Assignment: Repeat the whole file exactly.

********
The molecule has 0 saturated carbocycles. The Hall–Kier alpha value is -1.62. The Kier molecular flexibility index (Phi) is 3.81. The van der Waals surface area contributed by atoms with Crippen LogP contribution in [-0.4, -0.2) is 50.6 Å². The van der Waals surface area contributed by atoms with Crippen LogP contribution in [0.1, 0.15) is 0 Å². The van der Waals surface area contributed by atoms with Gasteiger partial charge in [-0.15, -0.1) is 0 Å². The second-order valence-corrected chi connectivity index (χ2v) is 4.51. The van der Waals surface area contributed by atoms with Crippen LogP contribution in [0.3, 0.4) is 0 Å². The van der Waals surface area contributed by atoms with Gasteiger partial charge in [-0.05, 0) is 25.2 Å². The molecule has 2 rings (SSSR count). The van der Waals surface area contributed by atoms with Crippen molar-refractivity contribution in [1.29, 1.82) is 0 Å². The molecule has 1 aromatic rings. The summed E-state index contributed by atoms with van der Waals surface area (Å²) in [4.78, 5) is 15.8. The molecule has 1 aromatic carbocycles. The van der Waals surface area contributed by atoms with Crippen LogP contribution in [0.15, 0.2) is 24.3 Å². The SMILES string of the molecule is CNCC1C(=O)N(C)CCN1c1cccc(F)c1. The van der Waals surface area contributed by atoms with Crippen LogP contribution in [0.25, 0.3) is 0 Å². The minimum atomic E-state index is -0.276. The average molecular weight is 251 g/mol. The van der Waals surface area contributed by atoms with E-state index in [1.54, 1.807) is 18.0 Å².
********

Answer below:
The molecule has 0 saturated carbocycles. The Hall–Kier alpha value is -1.62. The Kier molecular flexibility index (Phi) is 3.81. The van der Waals surface area contributed by atoms with Crippen LogP contribution in [-0.4, -0.2) is 50.6 Å². The van der Waals surface area contributed by atoms with Crippen LogP contribution in [0.1, 0.15) is 0 Å². The van der Waals surface area contributed by atoms with Gasteiger partial charge in [-0.15, -0.1) is 0 Å². The second-order valence-corrected chi connectivity index (χ2v) is 4.51. The van der Waals surface area contributed by atoms with Crippen LogP contribution in [0.3, 0.4) is 0 Å². The van der Waals surface area contributed by atoms with Gasteiger partial charge in [-0.05, 0) is 25.2 Å². The molecule has 2 rings (SSSR count). The van der Waals surface area contributed by atoms with Crippen molar-refractivity contribution in [1.29, 1.82) is 0 Å². The molecule has 1 aromatic rings. The summed E-state index contributed by atoms with van der Waals surface area (Å²) in [4.78, 5) is 15.8. The molecule has 1 aromatic carbocycles. The van der Waals surface area contributed by atoms with Crippen LogP contribution in [0.15, 0.2) is 24.3 Å². The SMILES string of the molecule is CNCC1C(=O)N(C)CCN1c1cccc(F)c1. The van der Waals surface area contributed by atoms with Crippen LogP contribution in [0.25, 0.3) is 0 Å². The minimum atomic E-state index is -0.276. The average molecular weight is 251 g/mol. The van der Waals surface area contributed by atoms with E-state index in [1.54, 1.807) is 18.0 Å².